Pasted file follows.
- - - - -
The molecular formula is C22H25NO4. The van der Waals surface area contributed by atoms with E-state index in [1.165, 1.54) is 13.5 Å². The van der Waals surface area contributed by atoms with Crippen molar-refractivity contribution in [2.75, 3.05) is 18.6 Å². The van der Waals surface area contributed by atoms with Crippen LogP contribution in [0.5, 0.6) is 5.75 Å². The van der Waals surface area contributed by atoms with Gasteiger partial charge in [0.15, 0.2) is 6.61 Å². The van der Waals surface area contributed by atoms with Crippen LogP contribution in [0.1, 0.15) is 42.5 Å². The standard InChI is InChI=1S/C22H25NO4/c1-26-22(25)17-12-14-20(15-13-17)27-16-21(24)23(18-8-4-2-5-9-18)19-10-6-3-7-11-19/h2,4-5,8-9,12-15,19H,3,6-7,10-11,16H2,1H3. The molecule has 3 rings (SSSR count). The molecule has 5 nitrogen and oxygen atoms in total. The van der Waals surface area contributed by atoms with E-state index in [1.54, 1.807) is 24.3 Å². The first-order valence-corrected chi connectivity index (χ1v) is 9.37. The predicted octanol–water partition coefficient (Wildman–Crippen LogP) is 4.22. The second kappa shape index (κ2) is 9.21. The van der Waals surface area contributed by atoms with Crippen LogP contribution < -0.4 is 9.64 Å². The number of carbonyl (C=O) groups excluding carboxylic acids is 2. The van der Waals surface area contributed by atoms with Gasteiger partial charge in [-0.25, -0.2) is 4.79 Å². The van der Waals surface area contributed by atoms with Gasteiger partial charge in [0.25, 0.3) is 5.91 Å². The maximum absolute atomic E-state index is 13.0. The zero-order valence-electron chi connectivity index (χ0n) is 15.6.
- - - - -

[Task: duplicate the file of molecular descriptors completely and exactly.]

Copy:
The molecular formula is C22H25NO4. The van der Waals surface area contributed by atoms with E-state index in [1.165, 1.54) is 13.5 Å². The van der Waals surface area contributed by atoms with Crippen molar-refractivity contribution in [2.75, 3.05) is 18.6 Å². The van der Waals surface area contributed by atoms with Crippen LogP contribution in [0.5, 0.6) is 5.75 Å². The van der Waals surface area contributed by atoms with Gasteiger partial charge in [0.15, 0.2) is 6.61 Å². The van der Waals surface area contributed by atoms with Crippen LogP contribution in [0.1, 0.15) is 42.5 Å². The standard InChI is InChI=1S/C22H25NO4/c1-26-22(25)17-12-14-20(15-13-17)27-16-21(24)23(18-8-4-2-5-9-18)19-10-6-3-7-11-19/h2,4-5,8-9,12-15,19H,3,6-7,10-11,16H2,1H3. The molecule has 3 rings (SSSR count). The molecule has 5 nitrogen and oxygen atoms in total. The van der Waals surface area contributed by atoms with E-state index in [1.54, 1.807) is 24.3 Å². The first-order valence-corrected chi connectivity index (χ1v) is 9.37. The predicted octanol–water partition coefficient (Wildman–Crippen LogP) is 4.22. The second kappa shape index (κ2) is 9.21. The van der Waals surface area contributed by atoms with Crippen LogP contribution < -0.4 is 9.64 Å². The number of carbonyl (C=O) groups excluding carboxylic acids is 2. The van der Waals surface area contributed by atoms with Gasteiger partial charge in [-0.25, -0.2) is 4.79 Å². The van der Waals surface area contributed by atoms with Gasteiger partial charge in [0.25, 0.3) is 5.91 Å². The maximum absolute atomic E-state index is 13.0. The zero-order valence-electron chi connectivity index (χ0n) is 15.6.